Working with Freelancers: ownership and use of the work product
Under copyright laws in the EU, Switzerland, and the UK, the freelancer owns the copyright in the work product they create for you.
There is no automatic transfer of ownership to you just because you pay the freelancer to create the work product for you.
To transfer the copyright, the freelancer needs to assign (transfer) the copyright to you in writing and sign this.
A good way to do this is through a written contract for services between you and the freelancer, which has a clause to transfer ownership of the work product and the related copyright to you.
If you are working with a freelancer on a platform like Upwork or Fiverr, check their terms and conditions to see whether you own the work product and related copyright.
Even if the platform terms and conditions say you, the customer, own the work product and copyright, ask the freelancer to confirm this in writing, e.g. by sending you an email.
For certain work products, e.g. voice-overs, photos, videos, you may have to pay additional fees for commercial use, here you don’t actually own the work product instead you are given a limited right to use it for specified purposes. You should check that these purposes cover your intended use.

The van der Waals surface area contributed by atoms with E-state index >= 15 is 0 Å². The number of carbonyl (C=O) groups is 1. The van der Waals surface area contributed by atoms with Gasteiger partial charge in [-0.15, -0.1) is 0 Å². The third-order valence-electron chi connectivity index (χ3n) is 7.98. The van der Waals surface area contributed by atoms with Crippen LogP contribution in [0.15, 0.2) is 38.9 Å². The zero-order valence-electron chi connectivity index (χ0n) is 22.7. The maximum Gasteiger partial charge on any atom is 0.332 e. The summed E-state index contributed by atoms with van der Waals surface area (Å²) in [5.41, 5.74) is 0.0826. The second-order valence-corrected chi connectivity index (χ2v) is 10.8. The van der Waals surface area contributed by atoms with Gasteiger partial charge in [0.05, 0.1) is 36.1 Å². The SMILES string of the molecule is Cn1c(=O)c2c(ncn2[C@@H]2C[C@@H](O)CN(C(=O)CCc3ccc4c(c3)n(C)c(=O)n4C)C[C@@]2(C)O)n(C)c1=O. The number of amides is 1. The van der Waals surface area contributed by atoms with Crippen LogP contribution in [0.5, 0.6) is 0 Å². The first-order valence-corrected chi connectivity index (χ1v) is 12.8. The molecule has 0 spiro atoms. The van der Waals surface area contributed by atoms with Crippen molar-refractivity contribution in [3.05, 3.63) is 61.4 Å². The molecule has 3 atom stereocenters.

The freelancer may want to re-use certain elements of the work product with other customers, for example, pre-existing generic elements not created specifically for you and that don’t contain confidential material.
In such a case you should state in your written contract that the freelancer retains ownership in such elements but you as the customer have a non-exclusive right to use them for your business purposes.
Such license should be royalty-free i.e. you don’t need to pay any additional money to use these elements. Also, the license should be perpetual i.e. you can use it for as long as you like.